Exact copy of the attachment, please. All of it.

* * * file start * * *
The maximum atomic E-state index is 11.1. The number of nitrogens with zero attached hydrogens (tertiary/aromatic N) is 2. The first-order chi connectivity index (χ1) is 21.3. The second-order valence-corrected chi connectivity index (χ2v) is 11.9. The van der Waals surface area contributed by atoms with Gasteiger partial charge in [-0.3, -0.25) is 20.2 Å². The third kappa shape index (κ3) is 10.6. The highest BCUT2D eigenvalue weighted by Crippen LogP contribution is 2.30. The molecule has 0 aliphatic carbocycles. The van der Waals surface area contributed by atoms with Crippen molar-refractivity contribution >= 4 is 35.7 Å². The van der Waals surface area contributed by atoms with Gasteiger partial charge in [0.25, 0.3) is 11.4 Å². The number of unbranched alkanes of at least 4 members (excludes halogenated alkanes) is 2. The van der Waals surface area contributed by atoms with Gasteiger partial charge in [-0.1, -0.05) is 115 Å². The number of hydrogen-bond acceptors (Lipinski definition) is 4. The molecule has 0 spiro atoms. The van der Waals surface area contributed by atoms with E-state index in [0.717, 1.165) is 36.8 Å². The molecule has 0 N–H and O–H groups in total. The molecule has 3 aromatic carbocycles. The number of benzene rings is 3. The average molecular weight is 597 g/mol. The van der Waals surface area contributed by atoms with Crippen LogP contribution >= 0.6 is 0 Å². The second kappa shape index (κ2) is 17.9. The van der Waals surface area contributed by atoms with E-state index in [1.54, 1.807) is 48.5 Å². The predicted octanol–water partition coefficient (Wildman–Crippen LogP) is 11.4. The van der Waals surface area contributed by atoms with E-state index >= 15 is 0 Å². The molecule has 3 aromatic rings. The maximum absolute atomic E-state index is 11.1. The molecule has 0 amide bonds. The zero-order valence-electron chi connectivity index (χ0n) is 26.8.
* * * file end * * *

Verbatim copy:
The maximum atomic E-state index is 11.1. The number of nitrogens with zero attached hydrogens (tertiary/aromatic N) is 2. The first-order chi connectivity index (χ1) is 21.3. The second-order valence-corrected chi connectivity index (χ2v) is 11.9. The van der Waals surface area contributed by atoms with Gasteiger partial charge in [-0.3, -0.25) is 20.2 Å². The third kappa shape index (κ3) is 10.6. The highest BCUT2D eigenvalue weighted by Crippen LogP contribution is 2.30. The molecule has 0 aliphatic carbocycles. The van der Waals surface area contributed by atoms with Crippen molar-refractivity contribution >= 4 is 35.7 Å². The van der Waals surface area contributed by atoms with Gasteiger partial charge in [0.25, 0.3) is 11.4 Å². The number of unbranched alkanes of at least 4 members (excludes halogenated alkanes) is 2. The van der Waals surface area contributed by atoms with Gasteiger partial charge in [-0.1, -0.05) is 115 Å². The number of hydrogen-bond acceptors (Lipinski definition) is 4. The molecule has 0 spiro atoms. The van der Waals surface area contributed by atoms with E-state index in [0.717, 1.165) is 36.8 Å². The molecule has 0 N–H and O–H groups in total. The molecule has 3 aromatic carbocycles. The number of benzene rings is 3. The average molecular weight is 597 g/mol. The van der Waals surface area contributed by atoms with Crippen LogP contribution >= 0.6 is 0 Å². The second kappa shape index (κ2) is 17.9. The van der Waals surface area contributed by atoms with E-state index in [1.54, 1.807) is 48.5 Å². The predicted octanol–water partition coefficient (Wildman–Crippen LogP) is 11.4. The van der Waals surface area contributed by atoms with E-state index >= 15 is 0 Å². The molecule has 3 aromatic rings. The maximum absolute atomic E-state index is 11.1. The molecule has 0 amide bonds. The zero-order valence-electron chi connectivity index (χ0n) is 26.8.